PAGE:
Project - No Means No Worldwide

No Means No Worldwide
www.nomeansnoworldwide.org

No Means No Worldwide (NMNW) is an internationally acclaimed training academy for sexual violence prevention and recovery for women and children that is poised for significant scale-up and impact. The goal is to end sexual violence against women and children around the world. Local young men and women from high risk communities are trained to deliver IMpower, a dual-gender sexual violence intervention system that teaches girls to set boundaries, stand up and defend themselves and boys to challenge rape culture, ask for consent and intervene in attack.

Violence against women and girls (VAWG) is one of the starkest collective failures of the international community in the 21st century. Globally, it is estimated that 35% of women experience some form of sexual violence in their lifetime, and in Africa, that percentage increases to 45% . In Nairobi, nearly 1 in 4 slum-dwelling females are raped each year. According to the UN Population Fund, almost 50% of all sexual assaults are against girls 15 and younger.

The most important barrier to scaling IMpower effectively so far has been the capacity to provide high quality training to Instructors around the world. In response, NMNW will be training 6 Female Global Master Trainers who will become the backbone of efforts around the world.

In September 2018, NMNW will begin an intensive 10-week training process at the Rosebud Indian Reservation in South Dakota in order to train a team of Female Global Master Trainers and concurrently roll out the first ever pilot program of IMpower in the United States. The first 4 weeks of this training will be an intensive-workshop based skills training, which is funded by CDC/EGPAF. Following this classroom training, the Master Trainers will spend the following 6 weeks delivering the IMpower intervention with youth, ages 10-20, from the Rosebud Reservation. This practical hands-on training is a required component of the Master Trainer Training process.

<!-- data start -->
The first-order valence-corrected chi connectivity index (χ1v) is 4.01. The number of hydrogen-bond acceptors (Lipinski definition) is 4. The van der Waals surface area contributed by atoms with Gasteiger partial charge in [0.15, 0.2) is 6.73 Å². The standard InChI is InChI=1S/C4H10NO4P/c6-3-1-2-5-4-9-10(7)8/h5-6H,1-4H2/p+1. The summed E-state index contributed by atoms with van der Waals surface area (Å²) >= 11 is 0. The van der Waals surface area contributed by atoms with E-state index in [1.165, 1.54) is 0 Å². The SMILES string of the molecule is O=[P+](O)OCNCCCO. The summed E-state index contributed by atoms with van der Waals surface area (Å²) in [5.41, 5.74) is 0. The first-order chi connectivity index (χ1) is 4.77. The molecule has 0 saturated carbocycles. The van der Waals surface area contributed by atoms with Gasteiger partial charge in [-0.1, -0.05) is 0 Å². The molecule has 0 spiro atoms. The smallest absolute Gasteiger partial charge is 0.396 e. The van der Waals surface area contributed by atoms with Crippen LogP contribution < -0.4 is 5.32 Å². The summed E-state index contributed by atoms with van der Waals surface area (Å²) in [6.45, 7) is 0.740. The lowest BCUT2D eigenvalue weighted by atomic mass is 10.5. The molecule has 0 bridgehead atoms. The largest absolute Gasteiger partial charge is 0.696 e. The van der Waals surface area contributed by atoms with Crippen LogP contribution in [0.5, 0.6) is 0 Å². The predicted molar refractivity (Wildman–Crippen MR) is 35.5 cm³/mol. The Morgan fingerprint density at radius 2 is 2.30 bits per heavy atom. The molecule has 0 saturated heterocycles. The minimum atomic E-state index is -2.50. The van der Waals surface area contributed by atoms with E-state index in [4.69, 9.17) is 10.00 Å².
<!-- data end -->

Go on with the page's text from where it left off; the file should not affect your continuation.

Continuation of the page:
Following, NMNW will conduct a thorough evaluation of the program. Currently being sought is work with leading researchers from the University of New Hampshire as well as educators, practitioners, elders, and other members of the Rosebud Sioux Tribe (RST) Nation to design and implement a formative and summative mixed methods evaluation of the program. The primary objective of the research will be to inform the development of a culturally appropriate approach to delivering IMpower in Native American communities, and to examine the ancillary impact of IMpower on other social outcomes such as drug and alcohol use, suicide, and bullying.